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Lawyers: Saddam, co-defendants to boycott
Updated: 2006-02-13 09:39

The dock at Saddam Hussein's trial will stand empty on Monday, according to lawyers for the former Iraqi president, who said he and his seven co-defendants will continue their boycott when proceedings resume.

The hearing will mark the latest troubled chapter in the trial of Saddam and his co-defendants for the killing of nearly 150 Shiite Muslims after the former ruler survived a 1982 assassination attempt in the town of Dujail north of Baghdad.

"As far as I know, neither the president and other defendants, nor the defense team, will attend the resumed hearings of the illegal court, which is biased in the case and can't give the defendants a fair trial," chief attorney Khalil al-Dulaimi told The Associated Press in Amman, capital of neighboring Jordan.

The defendant's doc remains empty after former Iraqi President Saddam Hussien, his co-defendants, and defense team, do not arrive for their trial in Baghdad's heavily fortified Green Zone.
The defendant's doc remains empty after former Iraqi President Saddam Hussien, his co-defendants, and defense team, do not arrive for their trial in Baghdad's heavily fortified Green Zone. [AFP]
"We boycotted and we will not go back unless our demands are met," he said Sunday. The defense team has called for the replacement of the trial's new chief judge, Raouf Abdel-Rahman.

In Baghdad, another defense lawyer, Khamis al-Obeidi, added: "Our boycott of the trial continues. It's a show trial and our presence will give the court legitimacy." Al-Obeidi spoke in Baghdad.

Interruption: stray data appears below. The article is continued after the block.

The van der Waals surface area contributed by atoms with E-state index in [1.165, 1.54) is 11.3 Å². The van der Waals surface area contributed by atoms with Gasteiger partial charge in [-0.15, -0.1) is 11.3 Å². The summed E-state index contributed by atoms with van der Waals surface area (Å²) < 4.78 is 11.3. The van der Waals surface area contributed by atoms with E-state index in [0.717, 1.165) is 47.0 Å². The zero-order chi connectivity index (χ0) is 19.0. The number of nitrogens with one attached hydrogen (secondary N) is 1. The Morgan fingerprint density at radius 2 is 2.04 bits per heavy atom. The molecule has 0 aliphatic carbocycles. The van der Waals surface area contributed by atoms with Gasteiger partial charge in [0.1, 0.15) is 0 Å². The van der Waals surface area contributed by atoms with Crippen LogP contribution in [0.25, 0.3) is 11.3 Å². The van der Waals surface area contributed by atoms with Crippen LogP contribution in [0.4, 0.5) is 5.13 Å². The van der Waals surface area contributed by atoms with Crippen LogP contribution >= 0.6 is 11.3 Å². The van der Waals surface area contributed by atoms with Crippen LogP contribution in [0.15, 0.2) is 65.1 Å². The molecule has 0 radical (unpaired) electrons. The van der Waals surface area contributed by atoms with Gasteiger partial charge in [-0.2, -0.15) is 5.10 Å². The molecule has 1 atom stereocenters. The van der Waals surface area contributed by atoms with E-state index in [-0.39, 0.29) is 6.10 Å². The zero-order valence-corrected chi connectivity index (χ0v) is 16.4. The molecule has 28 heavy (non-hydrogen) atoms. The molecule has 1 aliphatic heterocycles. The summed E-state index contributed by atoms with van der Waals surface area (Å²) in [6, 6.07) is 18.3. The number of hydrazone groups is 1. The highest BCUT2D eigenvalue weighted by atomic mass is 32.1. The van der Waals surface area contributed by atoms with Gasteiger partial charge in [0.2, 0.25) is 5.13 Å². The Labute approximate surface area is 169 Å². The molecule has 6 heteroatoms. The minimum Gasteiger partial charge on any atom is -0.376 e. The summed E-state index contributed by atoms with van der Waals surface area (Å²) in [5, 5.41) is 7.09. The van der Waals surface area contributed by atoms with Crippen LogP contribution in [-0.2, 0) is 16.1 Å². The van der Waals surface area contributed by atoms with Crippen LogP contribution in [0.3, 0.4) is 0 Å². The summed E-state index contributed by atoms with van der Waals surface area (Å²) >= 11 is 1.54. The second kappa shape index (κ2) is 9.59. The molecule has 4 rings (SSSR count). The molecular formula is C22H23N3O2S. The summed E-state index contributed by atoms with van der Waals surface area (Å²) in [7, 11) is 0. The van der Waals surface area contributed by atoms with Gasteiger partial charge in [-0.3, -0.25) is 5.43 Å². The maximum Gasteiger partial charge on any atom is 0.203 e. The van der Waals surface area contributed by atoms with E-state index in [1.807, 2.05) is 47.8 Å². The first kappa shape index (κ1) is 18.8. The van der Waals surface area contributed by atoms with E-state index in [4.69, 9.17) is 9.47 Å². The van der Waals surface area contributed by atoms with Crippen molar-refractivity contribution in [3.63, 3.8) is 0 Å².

Judge Abdel-Rahman, a Kurd, took over last month after his predecessor stepped down amid criticism over his handling of the trial, during which Saddam and his half brother and one-time intelligence chief Barzan Ibrahim hurled abuse at witnesses and interrupted the proceedings.

The defense claims that Abdel-Rahman is unfit to try the case because he was sentenced to life in absentia in the 1970s for anti-state activity. Saddam became president in 1979, but was Iraq's most powerful man for several years before that.

In his first session in charge on Jan. 29, Abdel-Rahman tried to restore the court's authority by ejecting one defense lawyer, prompting the rest to leave in protest. Saddam and three co-defendants were also allowed to leave or forcibly removed, and the judge appointed replacement defense lawyers.

In the following session Feb. 1, only three defendants attended; none showed up the next day.

Monday's session is expected to include testimony from former regime figures and the presentation of documents allegedly indicating the ousted ruler's knowledge of the torture and execution of Shiite Muslims from Dujail, court officials have said.

Twenty-six prosecution witnesses have testified since the trial began Oct. 19, many detailing torture and imprisonment but none directly linking Saddam to their ordeal.

Prosecutors are expected to submit the first of hundreds of documents implicating Saddam in every step of the investigation, torture and death of the Shiites.

The implications for a long-term absence by the defendants and their lawyers is unclear. There are precedents in international law for trials to continue without the defendants in the courtroom, including cases before the U.N. International Criminal Tribunal for atrocities in Rwanda.

But it will likely raise questions about the proceedings' fairness, which human rights groups criticized even before the trial began. Many observers express skepticism that a fair trial could be held in Iraq so soon after the 2003 overthrow of Saddam's regime or in a country gripped by an insurgency, which includes many Saddam loyalists.

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